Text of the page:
Everything starts with an idea. That’s why to buck this trend we can start by looking in some unconventional places for the inspiration to innovation. Fresh ideas are always a product of a little imagination, and nothing stimulates the imagination more than some international exploration. In part one of our series, Spurring Innovation, we look beyond our borders for some fuel to spark the next wave of innovation.
They say that necessity is the mother of invention, so in places where they don’t have much, there tends to be a lot of innovation. In the heart of many second- and third-world countries, where people continuously rely on their own resourcefulness and creativity simply to survive, lies a wealth of inspiration for new ideas that can kick-start our innovation engine.
Simply strolling through a market in South America or taking a walk through an African village can provide enough inspiration to create a whole new product or redefine the way a service is delivered. Two great examples of innovation from abroad are the Veleropompe, (shown below) a bicycle mounted over a well to pump water for locals in Senegal, and the Aravind eye clinic in India, considered to be “the largest and most productive eyecare facility in the world.” Both are great models and provide amazing examples of how limited resources can fuel the creative fire to forge new inventions, both big and small.
With the world becoming increasingly globalized everyday, the benefits of looking outside the normal frame of reference for ideas are priceless; after all, it is precisely these markets that we need to be selling to in the future. India, China, Brazil, Africa and a host of other emerging nations will drive more demand for our products than our neighbors to the south in the not-so-distant future.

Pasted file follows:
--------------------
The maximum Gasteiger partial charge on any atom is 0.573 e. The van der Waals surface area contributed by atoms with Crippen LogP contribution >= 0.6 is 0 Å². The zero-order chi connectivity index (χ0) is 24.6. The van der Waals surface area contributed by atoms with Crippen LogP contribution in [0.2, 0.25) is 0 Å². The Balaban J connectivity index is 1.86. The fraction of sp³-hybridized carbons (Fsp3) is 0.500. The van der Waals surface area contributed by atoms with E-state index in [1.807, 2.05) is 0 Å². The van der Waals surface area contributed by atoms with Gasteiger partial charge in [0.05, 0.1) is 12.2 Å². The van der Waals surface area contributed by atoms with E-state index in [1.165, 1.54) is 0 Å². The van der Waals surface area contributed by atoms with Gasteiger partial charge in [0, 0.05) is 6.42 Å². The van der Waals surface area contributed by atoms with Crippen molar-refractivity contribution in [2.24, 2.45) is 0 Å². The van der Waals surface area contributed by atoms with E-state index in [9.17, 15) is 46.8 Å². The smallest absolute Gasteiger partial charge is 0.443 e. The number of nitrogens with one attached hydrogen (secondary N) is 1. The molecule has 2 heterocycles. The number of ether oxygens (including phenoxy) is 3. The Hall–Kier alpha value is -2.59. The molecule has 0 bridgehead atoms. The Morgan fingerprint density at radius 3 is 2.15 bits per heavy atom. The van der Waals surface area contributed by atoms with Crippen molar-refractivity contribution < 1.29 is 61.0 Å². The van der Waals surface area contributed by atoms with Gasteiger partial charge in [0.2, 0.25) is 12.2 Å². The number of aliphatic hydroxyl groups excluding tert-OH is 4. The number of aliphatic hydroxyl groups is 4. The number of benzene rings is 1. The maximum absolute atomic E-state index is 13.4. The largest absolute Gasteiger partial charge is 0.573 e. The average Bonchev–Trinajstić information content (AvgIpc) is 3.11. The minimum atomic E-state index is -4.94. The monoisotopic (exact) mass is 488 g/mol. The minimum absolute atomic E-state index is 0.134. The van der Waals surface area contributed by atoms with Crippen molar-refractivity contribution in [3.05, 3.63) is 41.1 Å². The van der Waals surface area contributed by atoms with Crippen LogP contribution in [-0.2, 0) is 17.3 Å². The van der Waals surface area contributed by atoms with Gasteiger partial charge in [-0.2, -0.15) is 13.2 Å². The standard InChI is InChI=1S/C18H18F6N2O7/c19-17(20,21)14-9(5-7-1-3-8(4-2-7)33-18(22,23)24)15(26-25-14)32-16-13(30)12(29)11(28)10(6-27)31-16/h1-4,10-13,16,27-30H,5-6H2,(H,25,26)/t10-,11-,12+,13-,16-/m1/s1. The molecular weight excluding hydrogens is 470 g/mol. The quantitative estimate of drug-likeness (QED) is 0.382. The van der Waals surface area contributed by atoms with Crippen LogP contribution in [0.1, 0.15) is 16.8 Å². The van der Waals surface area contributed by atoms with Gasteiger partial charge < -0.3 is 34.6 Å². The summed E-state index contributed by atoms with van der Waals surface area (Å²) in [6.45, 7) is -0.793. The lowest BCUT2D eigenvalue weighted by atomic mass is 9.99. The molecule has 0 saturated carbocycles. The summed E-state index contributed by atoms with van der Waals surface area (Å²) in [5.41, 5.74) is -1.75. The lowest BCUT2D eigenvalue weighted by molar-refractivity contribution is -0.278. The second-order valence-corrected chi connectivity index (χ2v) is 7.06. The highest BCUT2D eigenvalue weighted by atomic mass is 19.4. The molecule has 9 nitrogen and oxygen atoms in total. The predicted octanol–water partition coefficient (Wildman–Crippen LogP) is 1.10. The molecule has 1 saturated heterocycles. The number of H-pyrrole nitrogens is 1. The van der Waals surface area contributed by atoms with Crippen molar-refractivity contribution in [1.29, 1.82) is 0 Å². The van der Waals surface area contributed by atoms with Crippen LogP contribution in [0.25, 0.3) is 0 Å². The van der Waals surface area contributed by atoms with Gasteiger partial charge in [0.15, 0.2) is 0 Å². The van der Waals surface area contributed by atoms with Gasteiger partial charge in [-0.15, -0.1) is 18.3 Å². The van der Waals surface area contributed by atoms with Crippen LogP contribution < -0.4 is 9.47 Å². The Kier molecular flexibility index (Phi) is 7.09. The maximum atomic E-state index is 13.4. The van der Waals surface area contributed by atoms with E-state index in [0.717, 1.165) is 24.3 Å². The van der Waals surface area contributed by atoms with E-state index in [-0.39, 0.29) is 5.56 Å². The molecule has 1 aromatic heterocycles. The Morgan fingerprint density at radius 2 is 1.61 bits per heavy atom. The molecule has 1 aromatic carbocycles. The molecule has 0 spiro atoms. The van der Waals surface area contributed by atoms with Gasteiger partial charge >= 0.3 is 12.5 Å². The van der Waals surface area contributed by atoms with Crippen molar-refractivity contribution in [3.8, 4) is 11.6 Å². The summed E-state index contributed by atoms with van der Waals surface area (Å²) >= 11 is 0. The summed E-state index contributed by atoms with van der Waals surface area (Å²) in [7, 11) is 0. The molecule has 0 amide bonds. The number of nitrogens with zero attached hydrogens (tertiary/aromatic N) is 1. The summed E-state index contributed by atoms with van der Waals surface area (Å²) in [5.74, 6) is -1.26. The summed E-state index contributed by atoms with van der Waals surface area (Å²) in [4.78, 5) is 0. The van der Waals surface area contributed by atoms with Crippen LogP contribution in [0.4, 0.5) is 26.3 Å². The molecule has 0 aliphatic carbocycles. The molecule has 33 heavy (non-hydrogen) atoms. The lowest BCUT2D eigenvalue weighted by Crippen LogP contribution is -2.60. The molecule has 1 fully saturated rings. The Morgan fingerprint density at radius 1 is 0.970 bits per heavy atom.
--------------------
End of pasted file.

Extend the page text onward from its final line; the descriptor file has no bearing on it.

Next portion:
Naturally, not everyone can take a trip beyond just to get their imagination going, so here are a couple of great websites to check out that keep track of/highlight innovative ideas from the world at large, including:
There are, however, more than just ideas that we can gain from outside our own borders. Recently, a study was released by the Conference Board of Canada touting the number of different ways immigrants have had a positive impact on innovation in Canada. Among other things, immigrants have been linked to stimulating trade, patentable ideas and work ethic among companies in Canada. These benefits can be attributed to the fresh thinking and diversity that any immigrant brings to the table. For any company that is able to integrate immigrants into the team, the payoff can be enormous.
Take Hadi Mohabadi, Vice-President at the Xerox Research Centre in Canada. Hadi immigrated to Canada in the 80’s from Iran and was offered a job by Xerox that included on-the-job English training. Hadi, who personally holds over 70 patents, believes that “when you have a diverse group of people brainstorming you come up with more and better ideas.” He oversees a workforce of 89 researchers, many of whom are immigrants, who in total generate approximately 140 patentable ideas each year. Since they launched their “Diversity of Thought” initiative in 2004, they have seen a 17% year-over-year increase in the number of patents created.
Overall, looking beyond our borders for both talent and ideas can have a tremendous impact on the long-term future of our economy. Whether it is a social, technological or economic innovation, it all starts from an idea.
Check out “Part II: Failure is a Misnomer” in our series on Spurring Innovation, as we dig into some of the misconceptions behind the concept of failure and look at why it’s important to focus on learning from the process instead of the outcome.
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